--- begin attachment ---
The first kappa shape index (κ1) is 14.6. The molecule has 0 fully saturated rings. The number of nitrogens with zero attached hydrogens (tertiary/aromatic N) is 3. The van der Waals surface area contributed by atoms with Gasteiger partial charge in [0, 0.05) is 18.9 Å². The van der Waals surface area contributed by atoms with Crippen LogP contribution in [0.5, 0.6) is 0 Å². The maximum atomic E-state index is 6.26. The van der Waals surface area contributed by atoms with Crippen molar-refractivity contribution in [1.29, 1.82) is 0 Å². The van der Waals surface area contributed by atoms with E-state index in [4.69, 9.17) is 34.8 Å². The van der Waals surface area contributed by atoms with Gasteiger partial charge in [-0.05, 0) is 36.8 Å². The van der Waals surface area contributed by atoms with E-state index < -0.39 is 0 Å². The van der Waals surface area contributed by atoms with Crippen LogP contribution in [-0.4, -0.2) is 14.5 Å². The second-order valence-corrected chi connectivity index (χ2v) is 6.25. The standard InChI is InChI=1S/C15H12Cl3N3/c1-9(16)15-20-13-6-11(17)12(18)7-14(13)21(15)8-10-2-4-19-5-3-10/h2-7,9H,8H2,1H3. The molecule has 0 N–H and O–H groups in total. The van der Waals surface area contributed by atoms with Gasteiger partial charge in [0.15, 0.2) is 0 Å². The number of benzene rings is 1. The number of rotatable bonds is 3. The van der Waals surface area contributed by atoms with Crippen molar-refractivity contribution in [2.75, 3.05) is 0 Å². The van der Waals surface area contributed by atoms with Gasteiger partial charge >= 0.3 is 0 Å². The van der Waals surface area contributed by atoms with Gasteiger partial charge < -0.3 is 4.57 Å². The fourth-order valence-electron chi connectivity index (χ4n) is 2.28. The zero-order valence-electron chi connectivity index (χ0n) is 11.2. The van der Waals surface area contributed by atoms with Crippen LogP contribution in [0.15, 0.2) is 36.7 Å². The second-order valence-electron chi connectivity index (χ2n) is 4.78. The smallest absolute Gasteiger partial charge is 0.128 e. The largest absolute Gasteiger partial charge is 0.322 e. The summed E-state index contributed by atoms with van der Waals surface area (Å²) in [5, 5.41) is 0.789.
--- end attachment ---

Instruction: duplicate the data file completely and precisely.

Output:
The first kappa shape index (κ1) is 14.6. The molecule has 0 fully saturated rings. The number of nitrogens with zero attached hydrogens (tertiary/aromatic N) is 3. The van der Waals surface area contributed by atoms with Gasteiger partial charge in [0, 0.05) is 18.9 Å². The van der Waals surface area contributed by atoms with Crippen LogP contribution in [0.5, 0.6) is 0 Å². The maximum atomic E-state index is 6.26. The van der Waals surface area contributed by atoms with Crippen molar-refractivity contribution in [1.29, 1.82) is 0 Å². The van der Waals surface area contributed by atoms with E-state index in [4.69, 9.17) is 34.8 Å². The van der Waals surface area contributed by atoms with Gasteiger partial charge in [-0.05, 0) is 36.8 Å². The van der Waals surface area contributed by atoms with E-state index < -0.39 is 0 Å². The van der Waals surface area contributed by atoms with Crippen LogP contribution in [-0.4, -0.2) is 14.5 Å². The second-order valence-corrected chi connectivity index (χ2v) is 6.25. The standard InChI is InChI=1S/C15H12Cl3N3/c1-9(16)15-20-13-6-11(17)12(18)7-14(13)21(15)8-10-2-4-19-5-3-10/h2-7,9H,8H2,1H3. The molecule has 0 N–H and O–H groups in total. The van der Waals surface area contributed by atoms with Gasteiger partial charge in [0.15, 0.2) is 0 Å². The number of benzene rings is 1. The number of rotatable bonds is 3. The van der Waals surface area contributed by atoms with Crippen molar-refractivity contribution in [2.75, 3.05) is 0 Å². The van der Waals surface area contributed by atoms with Gasteiger partial charge >= 0.3 is 0 Å². The van der Waals surface area contributed by atoms with Gasteiger partial charge < -0.3 is 4.57 Å². The fourth-order valence-electron chi connectivity index (χ4n) is 2.28. The zero-order valence-electron chi connectivity index (χ0n) is 11.2. The van der Waals surface area contributed by atoms with Crippen LogP contribution in [0.15, 0.2) is 36.7 Å². The second-order valence-electron chi connectivity index (χ2n) is 4.78. The smallest absolute Gasteiger partial charge is 0.128 e. The largest absolute Gasteiger partial charge is 0.322 e. The summed E-state index contributed by atoms with van der Waals surface area (Å²) in [5, 5.41) is 0.789.